I remember... Kaija Saariaho

Testimonial 13.06.2023

Kaija Saariaho passed away on June 2. A major figure on the contemporary music scene, the Franco-Finnish composer left a catalog of some 170 scores. Privileged moments come to mind, moments of great emotion linked to listening to her music and reading her writings...

I remember her first opera, L'amour de loinperformed at the Théâtre du Châtelet in December 2001 to a libretto byAmin Maalouf and staging by Peter Sellars, with the three solo singers: the American soprano Dawn Upshaw, for whom the composer wrote the role of Clémence, Lilli Paasikivi as the pilgrim and Gerald Finley as the troubadour Jaufré Rudel de Blaye. How could I fail to be fascinated by this Prince of Blaye, whose "la vida" and "canso" I used to introduce to my pupils during music history classes on the Middle Ages? So close for me, L'Amour de loin was a first revelation, a more intimate knowledge of the art of the composer who says she revealed a part of herself by giving life to her characters: "(...) I realized that each of the three characters in the opera corresponded to me in some way: the troubadour Jaufré to the musician, Clémence to the nostalgic woman living far from her native land, and the Pèlerin to the need to unite these two destinies ".

This precious text by the composer appears in Le passage des frontières, the book of writings on the music of Kaija Saariaho compiled by Stéphane Roth and published by Editions MF in 2013. Twelve years have passed since the premiere of her first opera, during which time three other operatic works by the composer have seen the light of day: Adriana Mater in 2006 at the Opéra Bastille, La Passion de Simonein Vienna, also in 2006, and Emilie in 2011 at the Opéra de Lyon, three women's destinies renewing the collaboration with the same librettist, Amin Maalouf.

In 2013, Stéphane Roth's book came as a new shock, this time intellectual and revealing in terms of my knowledge of the composer's universe, an awareness of the amount of work, reflection and commitment that went into an activity carried out tirelessly for over forty years (1970-2013) by a composer who lucidly admitted that composing, for her, was " a matter of life or death ".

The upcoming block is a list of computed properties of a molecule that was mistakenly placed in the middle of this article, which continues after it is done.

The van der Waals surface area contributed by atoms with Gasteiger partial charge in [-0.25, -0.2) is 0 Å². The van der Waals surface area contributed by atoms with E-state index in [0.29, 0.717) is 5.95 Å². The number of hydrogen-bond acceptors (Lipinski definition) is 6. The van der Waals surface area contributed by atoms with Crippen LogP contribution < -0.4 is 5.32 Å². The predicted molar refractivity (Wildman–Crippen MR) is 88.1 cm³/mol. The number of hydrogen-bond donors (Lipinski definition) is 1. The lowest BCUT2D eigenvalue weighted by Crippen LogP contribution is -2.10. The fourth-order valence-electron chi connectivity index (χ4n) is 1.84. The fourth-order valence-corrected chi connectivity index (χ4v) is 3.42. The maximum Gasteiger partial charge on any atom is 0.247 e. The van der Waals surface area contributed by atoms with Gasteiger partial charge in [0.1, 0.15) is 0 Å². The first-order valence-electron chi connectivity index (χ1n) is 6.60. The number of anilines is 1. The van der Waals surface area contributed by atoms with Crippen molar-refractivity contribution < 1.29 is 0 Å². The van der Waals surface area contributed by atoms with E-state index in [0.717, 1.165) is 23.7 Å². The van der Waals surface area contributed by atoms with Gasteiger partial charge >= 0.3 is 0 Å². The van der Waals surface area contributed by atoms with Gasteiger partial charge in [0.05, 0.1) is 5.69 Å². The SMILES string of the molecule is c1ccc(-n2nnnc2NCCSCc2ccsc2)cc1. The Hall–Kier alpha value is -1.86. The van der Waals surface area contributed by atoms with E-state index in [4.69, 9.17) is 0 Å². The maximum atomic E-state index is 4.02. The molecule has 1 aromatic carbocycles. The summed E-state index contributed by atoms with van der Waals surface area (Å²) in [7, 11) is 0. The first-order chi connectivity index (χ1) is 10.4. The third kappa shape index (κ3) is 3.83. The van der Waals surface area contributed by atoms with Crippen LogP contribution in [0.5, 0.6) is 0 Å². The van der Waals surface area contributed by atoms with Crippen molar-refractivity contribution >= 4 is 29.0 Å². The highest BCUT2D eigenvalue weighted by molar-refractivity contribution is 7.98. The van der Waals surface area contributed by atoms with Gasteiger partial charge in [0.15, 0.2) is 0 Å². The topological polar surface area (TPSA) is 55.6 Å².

The author has gathered together and, above all, translated (or had translated), from Finnish, Swedish, English and German, a series of texts - most of them completely unknown to French-speaking readers - written by Kaija Saariaho on the occasion of conferences, colloquia and international residencies, in which she sets out her options, clarifies her approach and sheds light on the nature of her work: an essential work, if ever there was one, which gives us a better understanding of what composing means to our musician.

I remember this concert at the Musée de l'Orangerie, in Monet's Water Lilies room, during L'Ircam's Manifeste festival in June 2019. The Béla played NympheaKaija Saariaho's string quartet with electronics, alongside Jonathan Harvey's string quartet n°4. I'm always moved tenfold by concerts given in contact with works of art in a museum. It's the second room of Les Nymphéas that the performers and Ircam technology have taken over, as electronics shape the listening space in the two works on the program. Although Saariaho does not directly evoke Monet in her piece Nymphea (1987), it was the image of the water lily and its "symmetry broken and transformed by the swirl of the waves" that came to mind when she was composing the work. Here, the quartet is a meta-instrument for sixteen strings, serving colors and textures that come and go with remarkable plasticity. Russian director Arseni Tarkovski's poetry infiltrates the music on two occasions. These are two more intimate moments in which the four performers whisper the text, breathing in the shadows with breath and whistling, and intensifying the mystery in a space where the visual and the sonic go back and forth.